With his interests in the nexus between science and communication, perhaps it was only a matter of time before Harman was snapped up by a telecom giant; now with Bell Canada in their mobility division, Harman works on marketing analytics. "I like how my work fits into the priorities of other departments, whether it be developing marketing strategy, creative, or social media."

"The scariest part after graduation is always where to go," says Harman; "taking the time to seek advice or having an experienced mentor makes all the difference in the world. I'm also thankful that I took the time I needed to sort through the many options that lay before me before taking the leap." Even now, in the working world, Harman constantly takes stock of the professional relationships and opportunities around him before deciding on how to transition.

Relying on the communication and literacy skills he developed in university and advanced in his first few years in the working world, Harman is quick to point out that it is those same skills that have also helped him get exposure to many areas within one company. Working with clients and in government relations at TechAlliance allowed Harman to build what he calls his "working muscles" giving him competencies in a number of in-demand fields. "Dream big but don't be afraid to start small," Harman remarks "after all, that's what got me my leg up!"

Pauline Richard

Pauline Richard's PhotoMeet Pauline Richard

The concern at the top of Pauline's list when making her first career transition was one that plagues many recent graduates: "does changing jobs early on put a red flag on my CV?" Understandably, appearing unsettled to a potential employer would be a concern to any job applicant but Pauline positioned her diverse experiences in a short time span as a strength. As the new Head of Operations at biotech startup Lifebit, she sees dozens of applications weekly and intentionally seeks out applicants demonstrating agility, intensity, and quick learning.

After all, Lifebit is the third startup with which Pauline has worked. Having graduated from Western's Master of Management of Applied Science (MMASc) program in 2016, Pauline's first brush with startups was during her co-op term with Sensimat Systems, the brainchild of two Ivey MBA students. Pauline found the startup world meshed perfectly with her fast-paced working style and interdisciplinary subject interests.

Following graduation, Pauline's first job was at Cera as the Chief of Staff and Client Services for two years. Now Pauline is at Lifebit, a biotech company working to make genomic analysis accessible to the public. "I was so worried that Lifebit would think I was moving though jobs too quickly," says Pauline; "instead they saw it as an asset that I had managed to pick up a range of proficiencies."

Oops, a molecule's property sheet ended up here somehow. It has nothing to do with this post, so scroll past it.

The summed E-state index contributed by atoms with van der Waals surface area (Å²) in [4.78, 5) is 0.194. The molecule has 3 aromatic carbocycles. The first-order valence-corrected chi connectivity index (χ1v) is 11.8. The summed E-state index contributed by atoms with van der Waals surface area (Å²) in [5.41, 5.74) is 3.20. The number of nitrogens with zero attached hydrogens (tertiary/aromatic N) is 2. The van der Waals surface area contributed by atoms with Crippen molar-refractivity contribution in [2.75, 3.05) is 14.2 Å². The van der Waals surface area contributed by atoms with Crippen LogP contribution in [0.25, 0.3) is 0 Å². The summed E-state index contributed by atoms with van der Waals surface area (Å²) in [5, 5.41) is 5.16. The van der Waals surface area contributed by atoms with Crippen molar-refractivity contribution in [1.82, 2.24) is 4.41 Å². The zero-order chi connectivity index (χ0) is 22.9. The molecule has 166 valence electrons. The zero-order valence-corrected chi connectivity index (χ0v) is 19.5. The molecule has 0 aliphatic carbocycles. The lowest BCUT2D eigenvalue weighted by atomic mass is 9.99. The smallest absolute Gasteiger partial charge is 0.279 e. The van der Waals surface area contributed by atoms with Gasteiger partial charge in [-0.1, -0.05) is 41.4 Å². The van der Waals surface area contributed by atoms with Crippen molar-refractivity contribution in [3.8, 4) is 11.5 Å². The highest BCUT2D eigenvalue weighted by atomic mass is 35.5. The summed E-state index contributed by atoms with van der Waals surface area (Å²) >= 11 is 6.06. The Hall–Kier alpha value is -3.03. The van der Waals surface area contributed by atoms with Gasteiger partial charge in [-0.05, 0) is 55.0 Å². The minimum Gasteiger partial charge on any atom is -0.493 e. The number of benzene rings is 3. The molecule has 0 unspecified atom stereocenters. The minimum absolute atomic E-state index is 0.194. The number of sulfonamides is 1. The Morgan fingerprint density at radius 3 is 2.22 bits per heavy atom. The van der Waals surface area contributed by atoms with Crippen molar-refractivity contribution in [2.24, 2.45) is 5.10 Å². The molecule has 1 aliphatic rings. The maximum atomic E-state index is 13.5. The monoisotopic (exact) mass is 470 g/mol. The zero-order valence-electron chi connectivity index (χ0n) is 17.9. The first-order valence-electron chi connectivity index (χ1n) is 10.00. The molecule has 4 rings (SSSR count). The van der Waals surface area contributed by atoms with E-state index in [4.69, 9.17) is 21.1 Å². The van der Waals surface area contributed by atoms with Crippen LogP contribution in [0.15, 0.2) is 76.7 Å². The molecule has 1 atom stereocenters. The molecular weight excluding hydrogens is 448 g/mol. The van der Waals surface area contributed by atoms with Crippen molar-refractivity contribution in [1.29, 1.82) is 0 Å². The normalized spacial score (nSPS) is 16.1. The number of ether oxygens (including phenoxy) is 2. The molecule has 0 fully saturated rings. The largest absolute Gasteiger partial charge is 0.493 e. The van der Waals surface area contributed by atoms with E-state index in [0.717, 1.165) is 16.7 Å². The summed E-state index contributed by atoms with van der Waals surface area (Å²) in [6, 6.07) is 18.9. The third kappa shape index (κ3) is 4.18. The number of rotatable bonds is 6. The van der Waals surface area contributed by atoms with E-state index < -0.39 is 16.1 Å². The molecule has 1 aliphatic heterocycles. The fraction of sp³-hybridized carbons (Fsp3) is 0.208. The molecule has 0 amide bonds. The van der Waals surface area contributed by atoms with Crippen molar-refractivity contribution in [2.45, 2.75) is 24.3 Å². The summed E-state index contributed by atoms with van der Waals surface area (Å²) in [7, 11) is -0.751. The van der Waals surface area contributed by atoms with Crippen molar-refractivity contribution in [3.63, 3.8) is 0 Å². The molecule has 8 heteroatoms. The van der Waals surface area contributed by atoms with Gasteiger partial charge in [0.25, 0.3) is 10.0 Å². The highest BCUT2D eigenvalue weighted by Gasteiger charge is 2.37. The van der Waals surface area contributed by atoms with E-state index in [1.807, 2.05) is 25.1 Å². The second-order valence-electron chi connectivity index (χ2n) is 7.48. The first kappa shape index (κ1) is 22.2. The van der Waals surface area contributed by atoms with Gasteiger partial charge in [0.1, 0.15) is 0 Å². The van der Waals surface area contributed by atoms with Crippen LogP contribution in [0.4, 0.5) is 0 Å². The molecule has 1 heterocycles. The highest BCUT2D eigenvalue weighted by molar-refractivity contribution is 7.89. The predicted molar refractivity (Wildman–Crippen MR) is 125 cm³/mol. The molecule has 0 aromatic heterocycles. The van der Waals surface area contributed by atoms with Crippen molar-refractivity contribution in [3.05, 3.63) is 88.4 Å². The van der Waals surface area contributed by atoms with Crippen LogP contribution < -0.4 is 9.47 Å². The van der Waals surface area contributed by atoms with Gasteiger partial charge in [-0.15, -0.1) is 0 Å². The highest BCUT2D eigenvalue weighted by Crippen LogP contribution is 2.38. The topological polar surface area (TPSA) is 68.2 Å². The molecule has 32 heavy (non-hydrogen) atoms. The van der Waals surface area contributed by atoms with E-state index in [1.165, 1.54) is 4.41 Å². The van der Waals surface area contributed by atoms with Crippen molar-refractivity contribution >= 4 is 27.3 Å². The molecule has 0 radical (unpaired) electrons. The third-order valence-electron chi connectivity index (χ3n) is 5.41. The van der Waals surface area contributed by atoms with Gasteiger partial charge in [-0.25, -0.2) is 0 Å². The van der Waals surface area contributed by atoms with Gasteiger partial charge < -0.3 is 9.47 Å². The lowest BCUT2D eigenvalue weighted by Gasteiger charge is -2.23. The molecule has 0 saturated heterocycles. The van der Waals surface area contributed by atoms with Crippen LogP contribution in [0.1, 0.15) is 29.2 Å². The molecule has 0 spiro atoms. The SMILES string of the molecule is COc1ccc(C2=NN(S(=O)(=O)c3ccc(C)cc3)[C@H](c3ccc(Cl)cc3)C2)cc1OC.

Working simultaneously on human resources, monitoring, business development, sales, and research grants means Pauline's skillset has to be wide-ranging. "I can now see, first-hand, the advantages of being a generalist," says Pauline. "So many of my peers and I thought only of traditional science jobs after graduation, but you never realize just how many jobs there really are out there, and how many require a scientific background along with a multitude of business skills."

Perhaps the startup world was the perfect place for Pauline to cut her teeth; her interdisciplinary academic background included genetics, business administration and marketing, and professional writing. Combined, these competencies allowed Pauline a seamless entry into a working landscape demanding a balance of core technical skills and strong business and communications capacity. The breadth of her knowledge and skills also demonstrated her versatility, energy, and willingness to learn. Pauline also emphasizes the importance of building relationships in navigating the transition from graduate studies to career.

"Especially working in smaller companies, coffees and conversations make all the difference in the world," she says; "I meet executives, entrepreneurs, collaborators, and administrators in the hallways, the lunchroom, and even by the coffee machine, and it's always worth it to spend the extra few minutes engaging." It could result in new opportunities. Pauline is also quick to stress the importance of preparing a relevant pitch or a story in an environment where encounters can be intimidating or stressful "eventually it becomes second nature!"

Both Cera and Lifebit are in the lively core of London, England. Between her undergraduate degree in Genetics and her MMASc., Pauline spent a year teaching in South Korea; "nothing builds confidence like taking a leap into the wide world," she says enthusiastically. Pauline credits her international exposure in Korea with making it easier when considering international opportunities to start her career. "London (England) is a great hub for startups and so many companies are open to sponsoring internationals for a visa; they see it as a small price to pay for opening up a worldwide talent pool full of graduates with novel backgrounds," she says.

Pauline's recipe is simple: "try different things, see what you like." Collecting skills and experiences along the way, Pauline's race toward the next challenge has helped her maintain the pace needed to work with startups. Never passing up an opportunity to build relationships, or indeed have a coffee, as well as a growing international portfolio means that Pauline's exploratory methods will continue to provide her with stimulating challenges and an ever-growing skillset.